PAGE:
Everybody has a key role to play in preventing death and serious injury on the road. As road users we all need to comply with road rules, be safety conscious and alert in order to create a road safety culture where no one regards death or injury on the road as inevitable.
As a community, each driver, pedestrian, cyclist or motorcycle rider is responsible for avoiding dangerous and unsafe behaviour. Young drivers are often a focus of TAC road safety campaigns, however safe driving behaviour is the responsibility of all drivers.
Dangerous driving includes a range of behaviours. These include:
- Drink driving is one of the biggest killers on Victoria's road. About ¼ of all fatal crashes involve a driver or rider over the legal Blood Alcohol Concentration (BAC) limit of 0.05. Driving while under the influence of alcohol affects perception, vision, concentration, reaction time and causes drowsiness – all of which increase the chance of having an accident.
- Illegal use of cannabis, cocaine and hallucinogens has increased since 2010 and the use of prescription drugs mixed with alcohol or other drugs has become an emerging problem. These drugs affect motor skills and the ability to control a vehicle.
- All booze buses can test for illegal drugs – cannabis (marijuana), methamphetamine (ice) and MDMA (ecstasy).
- Texting or talking on a hand-held mobile phone is illegal. We encourage drivers to have a policy of not using your phone in the car as even using a hands-free mobile can affect your ability to concentrate.
- Driver fatigue accounts for about 20% of fatal road accidents and 30% of severe single-vehicle crashes in rural areas.
- Studies show someone who has been awake for 17 hours has the same risk of an accident as someone with an alcohol reading of 0.05 – they are seven times more likely to have an accident.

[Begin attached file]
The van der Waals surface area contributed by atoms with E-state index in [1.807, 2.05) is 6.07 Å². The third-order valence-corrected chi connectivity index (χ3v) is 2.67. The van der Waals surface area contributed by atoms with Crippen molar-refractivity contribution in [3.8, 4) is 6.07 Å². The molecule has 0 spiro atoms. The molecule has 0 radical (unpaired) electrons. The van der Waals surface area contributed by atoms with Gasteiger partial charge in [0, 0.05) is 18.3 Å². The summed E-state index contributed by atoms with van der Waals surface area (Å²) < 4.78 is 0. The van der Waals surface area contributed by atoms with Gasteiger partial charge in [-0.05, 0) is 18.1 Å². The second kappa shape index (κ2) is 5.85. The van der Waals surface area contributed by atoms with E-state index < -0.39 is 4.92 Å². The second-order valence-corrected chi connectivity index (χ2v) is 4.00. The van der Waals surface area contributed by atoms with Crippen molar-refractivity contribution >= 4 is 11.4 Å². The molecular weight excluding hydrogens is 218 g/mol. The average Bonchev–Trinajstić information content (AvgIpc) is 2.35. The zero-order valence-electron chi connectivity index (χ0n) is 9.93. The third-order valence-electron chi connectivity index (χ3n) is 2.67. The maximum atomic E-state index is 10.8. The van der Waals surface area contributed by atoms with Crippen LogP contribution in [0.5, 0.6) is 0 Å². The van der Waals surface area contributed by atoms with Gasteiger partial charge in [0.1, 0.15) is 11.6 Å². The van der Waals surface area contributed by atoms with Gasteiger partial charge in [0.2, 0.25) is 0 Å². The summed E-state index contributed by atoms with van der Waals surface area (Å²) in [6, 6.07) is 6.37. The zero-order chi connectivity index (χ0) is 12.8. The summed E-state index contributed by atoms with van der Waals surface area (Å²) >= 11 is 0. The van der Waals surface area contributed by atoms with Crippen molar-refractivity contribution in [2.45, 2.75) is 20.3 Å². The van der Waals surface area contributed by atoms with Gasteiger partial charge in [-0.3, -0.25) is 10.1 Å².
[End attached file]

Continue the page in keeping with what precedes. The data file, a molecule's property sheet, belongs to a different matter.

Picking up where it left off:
- Seatbelts reduce the risk of serious or fatal injury by 50% by limiting the body's movement and avoiding contact with the interior of the vehicle if involved in a crash.
- Properly fitted baby capsules and child restraints prevent injury to children.
- Eating, drinking or smoking
- Adjusting a radio, iPod or listening on a mobile phone
- Dialling a mobile phone
- Adjusting climate and other controls in the vehicle
- Moving an object in the vehicle.
We have instigated two programs to educate drivers about dangerous driving, primarily aimed at young drivers but applicable to everybody in the Victorian community. The first is Make a Film. Make a Difference (MAFMAD), this is a film making competition for people 25 years and under to write an idea for a short film showing different attitudes towards driving.
The second is Vanessa. Venessa and her fleet of vehicles attend over 90 events throughout Victoria annually promoting road safety and vehicle safety messaging to the 18-25 demographic.
Our funded programs aimed at safer people in 2018-2019 include:
- Continuing public education campaigns.
- A drink driving focus at a range of events including A Day on the Green, Winemakers of Rutherglen, Country Racing Victoria and race meets.
- Providing independent and expert advice to the community on the dangers of alcohol and drugs while driving.
- Continuing to discourage inappropriate drinking levels at sporting clubs through the Goodsports program.
- Reinforcing the affects recreational drugs have on driving.
Safer motorbike riders
Compared with car drivers, motorcyclists are at least 30 times more likely to die or be injured if involved in an accident. With motorcycle riders on the increase in Victoria, we have set up Spokes, a website specifically aimed at motorcycle riders providing information about all aspects of safe riding.
Motorcycle rider safety information available on Spokes includes:
- Keeping to speed limits
- Wearing suitable protective clothing
- Riding scooters safely
- Riding for the road conditions
- Not riding when tired or fatigued
- How Antilock Braking Systems (ABS) works